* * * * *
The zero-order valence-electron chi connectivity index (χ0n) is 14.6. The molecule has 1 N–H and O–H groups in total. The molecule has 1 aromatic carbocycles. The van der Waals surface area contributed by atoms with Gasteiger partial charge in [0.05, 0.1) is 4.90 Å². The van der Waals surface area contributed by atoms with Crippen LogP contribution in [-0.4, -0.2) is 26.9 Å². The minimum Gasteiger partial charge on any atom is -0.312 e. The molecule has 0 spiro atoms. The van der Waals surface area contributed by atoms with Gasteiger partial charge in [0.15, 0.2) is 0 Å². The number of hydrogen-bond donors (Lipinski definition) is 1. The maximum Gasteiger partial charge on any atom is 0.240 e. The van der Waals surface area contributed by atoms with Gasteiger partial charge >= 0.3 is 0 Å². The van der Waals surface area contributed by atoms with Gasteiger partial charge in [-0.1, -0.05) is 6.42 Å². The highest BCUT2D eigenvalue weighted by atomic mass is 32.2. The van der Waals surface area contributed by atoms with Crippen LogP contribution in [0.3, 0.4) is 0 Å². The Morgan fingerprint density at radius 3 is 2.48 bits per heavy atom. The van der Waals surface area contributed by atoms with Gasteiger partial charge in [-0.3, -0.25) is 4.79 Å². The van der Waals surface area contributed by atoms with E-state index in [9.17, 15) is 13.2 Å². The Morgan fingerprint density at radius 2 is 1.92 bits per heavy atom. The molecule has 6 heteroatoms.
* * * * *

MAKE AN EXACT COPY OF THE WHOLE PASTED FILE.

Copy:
The zero-order valence-electron chi connectivity index (χ0n) is 14.6. The molecule has 1 N–H and O–H groups in total. The molecule has 1 aromatic carbocycles. The van der Waals surface area contributed by atoms with Gasteiger partial charge in [0.05, 0.1) is 4.90 Å². The van der Waals surface area contributed by atoms with Crippen LogP contribution in [-0.4, -0.2) is 26.9 Å². The minimum Gasteiger partial charge on any atom is -0.312 e. The molecule has 0 spiro atoms. The van der Waals surface area contributed by atoms with Gasteiger partial charge in [0.15, 0.2) is 0 Å². The number of hydrogen-bond donors (Lipinski definition) is 1. The maximum Gasteiger partial charge on any atom is 0.240 e. The van der Waals surface area contributed by atoms with Gasteiger partial charge >= 0.3 is 0 Å². The van der Waals surface area contributed by atoms with Gasteiger partial charge in [-0.1, -0.05) is 6.42 Å². The highest BCUT2D eigenvalue weighted by atomic mass is 32.2. The van der Waals surface area contributed by atoms with Crippen LogP contribution in [0.3, 0.4) is 0 Å². The Morgan fingerprint density at radius 3 is 2.48 bits per heavy atom. The van der Waals surface area contributed by atoms with Gasteiger partial charge in [-0.3, -0.25) is 4.79 Å². The van der Waals surface area contributed by atoms with E-state index in [9.17, 15) is 13.2 Å². The Morgan fingerprint density at radius 2 is 1.92 bits per heavy atom. The molecule has 6 heteroatoms.